Colorectal cancer (CRC) occurs when tumors form in the lining of the colon or rectum (which together make up the large intestine). Symptoms include a change in bowel habits, fatigue, and unexplained weight loss. CRC is diagnosed after a physical exam of the colon and rectum. It can be treated in a variety of ways, including surgery, immunotherapy, and chemotherapy.
CRC — which occurs when tumors form in the lining of the large intestine — is the third most common type of cancer in the world, and the second leading cause of cancer-related death. Like other digestive cancers, the risk of developing CRC is higher in people who smoke, drink alcohol, are sedentary, or have obesity. Other risk factors include old age, a family history of CRC, a personal history of CRC or high-risk adenomas (polyps made of abnormal cells), or having inflammatory bowel disease. The prognosis for CRC depends on the patient’s general health, whether the cancer has spread to other parts of the body or blocked the colon, and whether cancerous cells remain after treatment.
Common signs and symptoms of CRC include a change in bowel habits (such as bloody stool, unusually narrow stool, diarrhea, or constipation), bloating, gas pains, fatigue, vomiting, and unexplained weight loss. However, CRC may not cause symptoms, which is why colorectal cancer screening is recommended for everyone over the age of 45.
A variety of tests are used to examine the intestinal lining and stool samples. During a colonoscopy or sigmoidoscopy, a thin tube with a camera is inserted into the rectum to allow the doctor to see the intestinal lining and collect biopsies for testing. Fecal occult blood tests are used to detect blood in the stool (which may not be visible to the naked eye). DNA stool tests detect changes in the genetic material of intestinal cells, which can also be a sign of CRC. If a patient is diagnosed with CRC, other tests like x-rays and CAT scans are performed to determine whether the cancer may have spread to other areas.
Surgery is the most common form of treatment, and can often cure CRC if the cancer is caught early enough. Cancerous cells and tissue can also be destroyed with heat via radiofrequency ablation, extreme cold via cryosurgery, or x-rays via radiation therapy. Chemotherapy drugs can be taken orally or intravenously, and can be more systemic (affecting the entire body) or regional (affecting one area) depending on the location of the cancer. Finally, immunotherapy can change the activity of the patient’s immune system, causing it to attack and destroy cancer cells.
A small body of evidence suggests that berberine supplementation may reduce the recurrence rate of colorectal adenomas, which commonly evolve into CRC over time. When added to chemotherapy treatment, some studies showed that some herbs used in Traditional Chinese medicine could improve quality of life, reduce some chemotherapy side effects, and enhance the tumor response to certain treatments (but the quality of evidence was low and results were inconsistent.) Probiotics and synbiotics could reduce infections and complications after CRC surgery. Vitamin D supplementation has also been studied, but conflicting study results prevent any conclusions about its ability to protect against CRC.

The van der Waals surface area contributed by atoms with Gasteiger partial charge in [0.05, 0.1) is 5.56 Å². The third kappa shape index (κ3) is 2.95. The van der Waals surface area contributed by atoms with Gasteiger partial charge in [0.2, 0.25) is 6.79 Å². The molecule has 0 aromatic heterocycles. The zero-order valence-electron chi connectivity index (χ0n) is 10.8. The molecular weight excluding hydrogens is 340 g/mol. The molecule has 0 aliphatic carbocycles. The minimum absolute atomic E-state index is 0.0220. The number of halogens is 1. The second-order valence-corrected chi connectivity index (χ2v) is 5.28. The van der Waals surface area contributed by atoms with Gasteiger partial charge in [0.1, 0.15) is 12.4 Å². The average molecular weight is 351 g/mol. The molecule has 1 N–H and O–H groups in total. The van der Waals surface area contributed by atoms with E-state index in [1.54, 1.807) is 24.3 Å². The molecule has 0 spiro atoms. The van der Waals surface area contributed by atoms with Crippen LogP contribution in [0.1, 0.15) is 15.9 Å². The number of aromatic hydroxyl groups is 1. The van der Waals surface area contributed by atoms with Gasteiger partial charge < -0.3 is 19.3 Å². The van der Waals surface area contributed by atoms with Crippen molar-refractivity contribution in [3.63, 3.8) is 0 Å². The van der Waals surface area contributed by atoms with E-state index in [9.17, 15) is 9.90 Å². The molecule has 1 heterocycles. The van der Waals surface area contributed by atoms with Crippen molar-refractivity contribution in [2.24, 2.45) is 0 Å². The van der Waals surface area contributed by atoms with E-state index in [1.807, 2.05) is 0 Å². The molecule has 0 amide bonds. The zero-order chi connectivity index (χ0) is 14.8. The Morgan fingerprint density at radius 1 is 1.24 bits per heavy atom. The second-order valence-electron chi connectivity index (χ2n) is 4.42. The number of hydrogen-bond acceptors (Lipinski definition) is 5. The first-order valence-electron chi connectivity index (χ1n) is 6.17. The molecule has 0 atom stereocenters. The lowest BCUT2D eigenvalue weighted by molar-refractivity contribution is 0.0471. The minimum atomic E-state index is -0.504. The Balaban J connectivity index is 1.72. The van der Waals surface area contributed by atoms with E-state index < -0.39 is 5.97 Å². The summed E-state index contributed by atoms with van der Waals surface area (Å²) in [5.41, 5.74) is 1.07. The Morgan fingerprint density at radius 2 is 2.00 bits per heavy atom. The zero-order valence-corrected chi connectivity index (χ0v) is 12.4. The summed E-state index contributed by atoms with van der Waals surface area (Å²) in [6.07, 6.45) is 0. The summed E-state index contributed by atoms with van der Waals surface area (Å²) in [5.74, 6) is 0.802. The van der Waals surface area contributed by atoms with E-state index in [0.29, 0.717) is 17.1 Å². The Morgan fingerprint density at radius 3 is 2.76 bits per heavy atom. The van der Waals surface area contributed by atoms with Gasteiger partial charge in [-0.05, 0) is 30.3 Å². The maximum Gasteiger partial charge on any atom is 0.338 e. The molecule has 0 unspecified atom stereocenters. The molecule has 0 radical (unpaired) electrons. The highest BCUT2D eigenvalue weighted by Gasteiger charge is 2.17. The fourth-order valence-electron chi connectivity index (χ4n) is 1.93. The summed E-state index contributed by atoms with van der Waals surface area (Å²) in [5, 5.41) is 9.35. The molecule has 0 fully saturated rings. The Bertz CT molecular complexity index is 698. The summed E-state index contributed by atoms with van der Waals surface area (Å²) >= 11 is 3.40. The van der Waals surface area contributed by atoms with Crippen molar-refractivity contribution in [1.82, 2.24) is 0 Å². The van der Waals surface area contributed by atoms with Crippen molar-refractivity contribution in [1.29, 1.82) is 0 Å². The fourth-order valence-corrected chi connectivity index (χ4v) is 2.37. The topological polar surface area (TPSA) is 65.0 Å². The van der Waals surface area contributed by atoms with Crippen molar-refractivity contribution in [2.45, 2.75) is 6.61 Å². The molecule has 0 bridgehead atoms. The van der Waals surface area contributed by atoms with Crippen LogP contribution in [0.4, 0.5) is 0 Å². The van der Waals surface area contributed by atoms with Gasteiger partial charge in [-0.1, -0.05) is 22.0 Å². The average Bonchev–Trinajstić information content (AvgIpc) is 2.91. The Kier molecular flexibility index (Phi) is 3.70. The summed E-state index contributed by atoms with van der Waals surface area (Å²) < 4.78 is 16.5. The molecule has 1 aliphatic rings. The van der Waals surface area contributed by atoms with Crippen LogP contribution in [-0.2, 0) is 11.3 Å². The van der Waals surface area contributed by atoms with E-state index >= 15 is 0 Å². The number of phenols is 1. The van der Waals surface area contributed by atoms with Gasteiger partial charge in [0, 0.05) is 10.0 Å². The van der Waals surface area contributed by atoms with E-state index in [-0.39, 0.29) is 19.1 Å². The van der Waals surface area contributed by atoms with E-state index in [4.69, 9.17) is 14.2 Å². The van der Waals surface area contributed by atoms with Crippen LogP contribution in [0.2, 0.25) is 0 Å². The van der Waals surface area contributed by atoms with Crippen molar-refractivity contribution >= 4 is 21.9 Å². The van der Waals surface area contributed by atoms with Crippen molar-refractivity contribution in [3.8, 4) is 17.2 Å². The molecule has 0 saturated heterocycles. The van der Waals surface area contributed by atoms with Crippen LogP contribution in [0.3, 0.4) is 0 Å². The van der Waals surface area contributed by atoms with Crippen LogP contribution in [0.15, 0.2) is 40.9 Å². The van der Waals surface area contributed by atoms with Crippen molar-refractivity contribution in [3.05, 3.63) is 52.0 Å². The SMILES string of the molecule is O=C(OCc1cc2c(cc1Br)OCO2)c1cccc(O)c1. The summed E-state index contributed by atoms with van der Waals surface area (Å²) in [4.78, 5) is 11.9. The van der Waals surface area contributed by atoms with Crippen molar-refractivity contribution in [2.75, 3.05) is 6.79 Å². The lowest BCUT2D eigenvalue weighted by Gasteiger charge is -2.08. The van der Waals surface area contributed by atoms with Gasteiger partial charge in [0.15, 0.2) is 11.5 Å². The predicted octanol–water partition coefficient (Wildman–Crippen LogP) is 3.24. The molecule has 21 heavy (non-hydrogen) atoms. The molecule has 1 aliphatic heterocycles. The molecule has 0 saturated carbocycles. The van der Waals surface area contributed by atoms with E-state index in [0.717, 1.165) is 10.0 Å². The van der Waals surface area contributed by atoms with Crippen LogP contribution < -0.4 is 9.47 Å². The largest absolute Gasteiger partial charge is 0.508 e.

A person’s diet has a significant impact on their risk of CRC. Prudent dietary patterns — such as the Dietary Approaches To Stop Hypertension Diet (DASH) diet — have been associated with a roughly 20% reduction in the risk of CRC. These diets are high in fiber-rich whole grains, fruits, vegetables, and legumes, but low in red or processed meat and refined sugar.
Vegetarian and pescatarian diets are also associated with a lower risk of CRC compared to diets that include red meat. Garlic, cheese, and yogurt may also reduce the risk of developing CRC.
With the exception of wine, drinking more than one alcoholic beverage per day is associated with increased CRC risk.
Mediterranean-style diets and diets high in dairy or nuts are associated with lower mortality and a better prognosis in people with CRC. Diets high in processed meat, sugar, and soft drinks are associated with a worse prognosis.
Though exercise isn’t considered a treatment for CRC, engaging in at least three hours of moderate physical activity per week can increase survival rates in patients with non-metastatic CRC (cancer that hasn’t spread to other areas). Cognitive interventions — such as cognitive behavioral therapy or relaxation techniques — can improve cancer-related fatigue and both short- and long-term quality of life, while social support groups can improve short-term quality of life. Immunonutrition combines enteral or parenteral nutrition formulas with additional arginine, glutamine, and omega-3 fatty acids, and could improve post-operative recovery compared to the plain formulas.
The exact cause of CRC is unknown, but it likely results from an interaction between lifestyle and genetic factors that causes unregulated intestinal cell division. When the process of cell division isn’t controlled properly, the cells can form a tumor. Some evidence suggests that oxidative stress damages cellular DNA, proteins, and lipids, causing mutations that lead to unregulated growth. Finally, Lynch syndrome is an inheritable genetic mutation that significantly increases the risk of developing CRC.